Stitching Times serves up stories, examples and tutorials about needlework related crafts, especially quilting and crochet. Almost all of the projects shown have been designed by Kay Stephenson

Friday, December 20, 2013

Ornaments Past and Present

For the last several years I've made ornaments each Christmas that reflect a new skill I've learned or as a tribute to an artist I admire. I attach these to packages, give them away as favors at holiday parties and as hostess gifts, and keep a few to hang on our own tree.

In 2006 I was interested in needle tatting and made little beaded snowflakes and wreaths

In 2007 I was all about crazy quilting as I worked on a Victorian bed sized quilt similar to an antique one that my mother had from her mother. More on that here.

2008 was the year of wet felting. I was crocheting and wet felting everything in sight. If you would like to try making them, here is the pattern

I guess I must have skipped 2009, but by 2010, I was enamored or an embellishment technique I had learned from an article in Quilting Arts magazine. More on this idea here
And again in 2011, I totally stole this technique for a large size reverse trapunto quilt and used it for ornaments. Here is the blog post about the technique.
Last year a friend introduced me to Natalie Chanin, the awesome designer behind Alabama Chanin. After looking at her gorgeous apparel, how could I not make hand sewn cotton jersey ornaments. Natalie offers finished product, kits, and workshops, so take a look at her website.

This year I was a bit stumped for an idea, and then right around Thanksgiving I was looking at an email from Sew Daily right before going to sleep. The message included this image.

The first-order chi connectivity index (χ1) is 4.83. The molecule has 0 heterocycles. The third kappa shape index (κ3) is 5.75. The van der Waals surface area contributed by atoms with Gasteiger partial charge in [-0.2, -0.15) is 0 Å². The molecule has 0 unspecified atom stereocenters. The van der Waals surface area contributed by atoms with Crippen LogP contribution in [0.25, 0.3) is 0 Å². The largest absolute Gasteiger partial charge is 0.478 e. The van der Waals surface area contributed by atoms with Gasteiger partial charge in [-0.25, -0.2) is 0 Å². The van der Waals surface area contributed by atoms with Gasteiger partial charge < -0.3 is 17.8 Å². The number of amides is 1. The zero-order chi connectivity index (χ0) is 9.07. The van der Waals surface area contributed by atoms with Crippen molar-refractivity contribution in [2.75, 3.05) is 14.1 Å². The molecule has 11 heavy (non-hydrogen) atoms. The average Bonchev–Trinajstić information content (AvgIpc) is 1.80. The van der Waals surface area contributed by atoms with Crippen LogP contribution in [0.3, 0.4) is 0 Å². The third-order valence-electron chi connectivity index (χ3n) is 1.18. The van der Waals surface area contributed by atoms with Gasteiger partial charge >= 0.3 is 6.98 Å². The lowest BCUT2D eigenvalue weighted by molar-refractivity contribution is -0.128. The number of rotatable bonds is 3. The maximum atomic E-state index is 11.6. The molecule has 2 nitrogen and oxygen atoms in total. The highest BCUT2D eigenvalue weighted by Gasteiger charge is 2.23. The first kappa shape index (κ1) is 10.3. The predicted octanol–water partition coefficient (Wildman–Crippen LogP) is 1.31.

I'm one of those crazy people that problem solves in my sleep. Well of course I woke up in the middle of the night with an understanding of how I could make these.

It couldn't be easier. Use stiff double sided fusible interfacing and bond fabric on both sides of a sheet. Use a rotary circle cutter (or draw circles and cut them out by hand). I made mine about 3 1/2 inches. You will need a total of four circles for each ornament, but it you fuse up larger sheets, you can cut multiples of one fabric. I fused fat quarters (or scraps from other projects that were about that size) and was able to get  up to 16 circles out of each bonding effort. If you have a sewing machine that can handle a really thick stack, then stitch two of the circles together right down the middle (I used a vanishing marker to draw a line in the center of each circle from top to bottom). Now fold both of those circles back on themselves to make two sets of wings. Match up the remaining two circles with the previously sewn pieces and stitch down through all thicknesses. If your machine chokes on that much fabric, these are just as easy to stitch by hand, and a good "in front of the TV" project. Open out the eight wings. If desired you can hand stitch a small bead between each wing to help them stay open. The final step is to take a 7-8 inch piece of embroidery floss and centering it on the bottom of the ornament, bring it up between the wings. Tie it close to the top of the ornament, and again at the ends of the floss to create a hanger. That's it. Easy-peasey!

Friday, December 6, 2013


I wrote the following post in the car on Sunday, but of course didn't get around to posting it until today. Such is life at this time of year...

Another Thanksgiving weekend is coming to a close as we wend our way south to Atlanta. We had a full house at the Gilliland’s (my husband’s family) 17 people spread across the kitchen and dining room tables and two more card tables set up in the living room. 
The groaning table was set on an old door propped atop two vintage singer sewing machine tables – treadles of course. One of the new additions to the family is a delightful teenage girl participating in a Foreign Exchange program from South Korea. After dinner she and Grace spent time cutting coupons to go shopping later. Of course none of us realized until later that we had neglected to explain what a coupon is. We all had a good chuckle over that.

Later in the weekend we had dinner out with many of my husband’s friends from school days. He is so lucky that so many of his close childhood friends have stayed close together in this rural patch of Southern Illinois where he grew up. We see them all often and have been able to keep up with their lives.

Tucked in here and there were trips to Aunt Pat’s basement studio to see what she is working on, and I had a little quilt fashion show with the three quilts I've been working on for Christmas gifts. I even managed to find a few minutes to finish the binding on the last one. Whew! Didn’t know if I would ever get those finished in time and now I have time to spare.  Patterns and pictures coming after the big reveal!